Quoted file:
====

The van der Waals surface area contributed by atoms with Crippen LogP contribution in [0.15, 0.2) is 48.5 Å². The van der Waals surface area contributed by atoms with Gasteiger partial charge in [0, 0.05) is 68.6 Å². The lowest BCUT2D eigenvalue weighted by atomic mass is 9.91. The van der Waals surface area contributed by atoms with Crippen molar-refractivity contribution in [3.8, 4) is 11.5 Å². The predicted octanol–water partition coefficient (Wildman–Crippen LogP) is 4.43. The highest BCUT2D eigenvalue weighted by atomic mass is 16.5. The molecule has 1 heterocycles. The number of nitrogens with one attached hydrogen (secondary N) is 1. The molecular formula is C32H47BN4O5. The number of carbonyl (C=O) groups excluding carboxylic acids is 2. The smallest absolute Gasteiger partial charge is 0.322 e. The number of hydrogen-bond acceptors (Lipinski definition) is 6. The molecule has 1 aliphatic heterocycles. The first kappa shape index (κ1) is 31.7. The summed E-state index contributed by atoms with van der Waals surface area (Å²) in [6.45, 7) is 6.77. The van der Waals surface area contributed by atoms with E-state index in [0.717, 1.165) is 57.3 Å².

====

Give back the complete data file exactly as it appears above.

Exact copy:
The van der Waals surface area contributed by atoms with Crippen LogP contribution in [0.15, 0.2) is 48.5 Å². The van der Waals surface area contributed by atoms with Gasteiger partial charge in [0, 0.05) is 68.6 Å². The lowest BCUT2D eigenvalue weighted by atomic mass is 9.91. The van der Waals surface area contributed by atoms with Crippen molar-refractivity contribution in [3.8, 4) is 11.5 Å². The predicted octanol–water partition coefficient (Wildman–Crippen LogP) is 4.43. The highest BCUT2D eigenvalue weighted by atomic mass is 16.5. The molecule has 1 heterocycles. The number of nitrogens with one attached hydrogen (secondary N) is 1. The molecular formula is C32H47BN4O5. The number of carbonyl (C=O) groups excluding carboxylic acids is 2. The smallest absolute Gasteiger partial charge is 0.322 e. The number of hydrogen-bond acceptors (Lipinski definition) is 6. The molecule has 1 aliphatic heterocycles. The first kappa shape index (κ1) is 31.7. The summed E-state index contributed by atoms with van der Waals surface area (Å²) in [6.45, 7) is 6.77. The van der Waals surface area contributed by atoms with E-state index in [0.717, 1.165) is 57.3 Å².